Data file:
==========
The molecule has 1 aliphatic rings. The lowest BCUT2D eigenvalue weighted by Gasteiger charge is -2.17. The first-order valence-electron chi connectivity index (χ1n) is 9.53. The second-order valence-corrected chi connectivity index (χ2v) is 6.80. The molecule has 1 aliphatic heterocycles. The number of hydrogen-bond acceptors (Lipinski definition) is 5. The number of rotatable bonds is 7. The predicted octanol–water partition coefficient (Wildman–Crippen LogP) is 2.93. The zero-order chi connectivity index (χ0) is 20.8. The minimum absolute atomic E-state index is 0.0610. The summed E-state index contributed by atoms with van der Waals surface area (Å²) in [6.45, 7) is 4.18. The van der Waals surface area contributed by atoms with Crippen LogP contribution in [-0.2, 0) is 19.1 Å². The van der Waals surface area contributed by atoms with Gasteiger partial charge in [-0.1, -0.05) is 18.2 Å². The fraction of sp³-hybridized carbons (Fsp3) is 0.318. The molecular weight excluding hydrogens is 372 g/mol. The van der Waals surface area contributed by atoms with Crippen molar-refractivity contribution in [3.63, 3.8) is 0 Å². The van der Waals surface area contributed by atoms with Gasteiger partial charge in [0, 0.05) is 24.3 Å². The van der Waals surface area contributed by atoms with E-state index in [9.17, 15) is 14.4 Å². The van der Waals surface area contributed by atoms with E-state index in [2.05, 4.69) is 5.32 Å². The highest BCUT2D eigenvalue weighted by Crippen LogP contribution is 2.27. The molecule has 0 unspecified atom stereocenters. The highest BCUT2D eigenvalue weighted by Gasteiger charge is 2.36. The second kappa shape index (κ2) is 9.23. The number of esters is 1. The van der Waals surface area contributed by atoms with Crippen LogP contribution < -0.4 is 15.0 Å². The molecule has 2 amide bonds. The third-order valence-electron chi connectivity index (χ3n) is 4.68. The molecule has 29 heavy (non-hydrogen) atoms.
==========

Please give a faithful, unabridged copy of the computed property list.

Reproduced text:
The molecule has 1 aliphatic rings. The lowest BCUT2D eigenvalue weighted by Gasteiger charge is -2.17. The first-order valence-electron chi connectivity index (χ1n) is 9.53. The second-order valence-corrected chi connectivity index (χ2v) is 6.80. The molecule has 1 aliphatic heterocycles. The number of hydrogen-bond acceptors (Lipinski definition) is 5. The number of rotatable bonds is 7. The predicted octanol–water partition coefficient (Wildman–Crippen LogP) is 2.93. The zero-order chi connectivity index (χ0) is 20.8. The minimum absolute atomic E-state index is 0.0610. The summed E-state index contributed by atoms with van der Waals surface area (Å²) in [6.45, 7) is 4.18. The van der Waals surface area contributed by atoms with Crippen LogP contribution in [-0.2, 0) is 19.1 Å². The van der Waals surface area contributed by atoms with Gasteiger partial charge in [-0.1, -0.05) is 18.2 Å². The fraction of sp³-hybridized carbons (Fsp3) is 0.318. The molecular weight excluding hydrogens is 372 g/mol. The van der Waals surface area contributed by atoms with Crippen molar-refractivity contribution in [3.63, 3.8) is 0 Å². The van der Waals surface area contributed by atoms with Gasteiger partial charge in [0, 0.05) is 24.3 Å². The van der Waals surface area contributed by atoms with E-state index in [9.17, 15) is 14.4 Å². The van der Waals surface area contributed by atoms with E-state index in [2.05, 4.69) is 5.32 Å². The highest BCUT2D eigenvalue weighted by Crippen LogP contribution is 2.27. The molecule has 0 unspecified atom stereocenters. The highest BCUT2D eigenvalue weighted by Gasteiger charge is 2.36. The second kappa shape index (κ2) is 9.23. The number of esters is 1. The van der Waals surface area contributed by atoms with Crippen LogP contribution < -0.4 is 15.0 Å². The molecule has 2 amide bonds. The third-order valence-electron chi connectivity index (χ3n) is 4.68. The molecule has 29 heavy (non-hydrogen) atoms.